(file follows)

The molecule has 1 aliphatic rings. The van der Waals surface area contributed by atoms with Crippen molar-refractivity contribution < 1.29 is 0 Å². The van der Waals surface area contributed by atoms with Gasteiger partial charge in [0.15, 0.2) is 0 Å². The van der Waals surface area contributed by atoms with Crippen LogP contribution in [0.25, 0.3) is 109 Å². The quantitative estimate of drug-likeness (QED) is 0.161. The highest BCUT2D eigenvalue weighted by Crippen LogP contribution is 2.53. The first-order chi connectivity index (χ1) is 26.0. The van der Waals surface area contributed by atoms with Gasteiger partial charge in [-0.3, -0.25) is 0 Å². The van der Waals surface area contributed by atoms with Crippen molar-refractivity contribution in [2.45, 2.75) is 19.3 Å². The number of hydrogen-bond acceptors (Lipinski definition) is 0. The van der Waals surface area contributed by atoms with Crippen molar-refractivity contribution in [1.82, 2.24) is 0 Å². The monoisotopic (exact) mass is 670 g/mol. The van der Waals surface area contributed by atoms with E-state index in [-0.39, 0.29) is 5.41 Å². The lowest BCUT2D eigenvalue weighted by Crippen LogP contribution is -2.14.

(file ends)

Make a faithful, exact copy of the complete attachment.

The molecule has 1 aliphatic rings. The van der Waals surface area contributed by atoms with Crippen molar-refractivity contribution < 1.29 is 0 Å². The van der Waals surface area contributed by atoms with Gasteiger partial charge in [0.15, 0.2) is 0 Å². The van der Waals surface area contributed by atoms with Crippen LogP contribution in [0.25, 0.3) is 109 Å². The quantitative estimate of drug-likeness (QED) is 0.161. The highest BCUT2D eigenvalue weighted by Crippen LogP contribution is 2.53. The first-order chi connectivity index (χ1) is 26.0. The van der Waals surface area contributed by atoms with Gasteiger partial charge in [-0.3, -0.25) is 0 Å². The van der Waals surface area contributed by atoms with Crippen molar-refractivity contribution in [2.45, 2.75) is 19.3 Å². The number of hydrogen-bond acceptors (Lipinski definition) is 0. The van der Waals surface area contributed by atoms with Crippen molar-refractivity contribution in [1.82, 2.24) is 0 Å². The monoisotopic (exact) mass is 670 g/mol. The van der Waals surface area contributed by atoms with E-state index in [-0.39, 0.29) is 5.41 Å². The lowest BCUT2D eigenvalue weighted by Crippen LogP contribution is -2.14.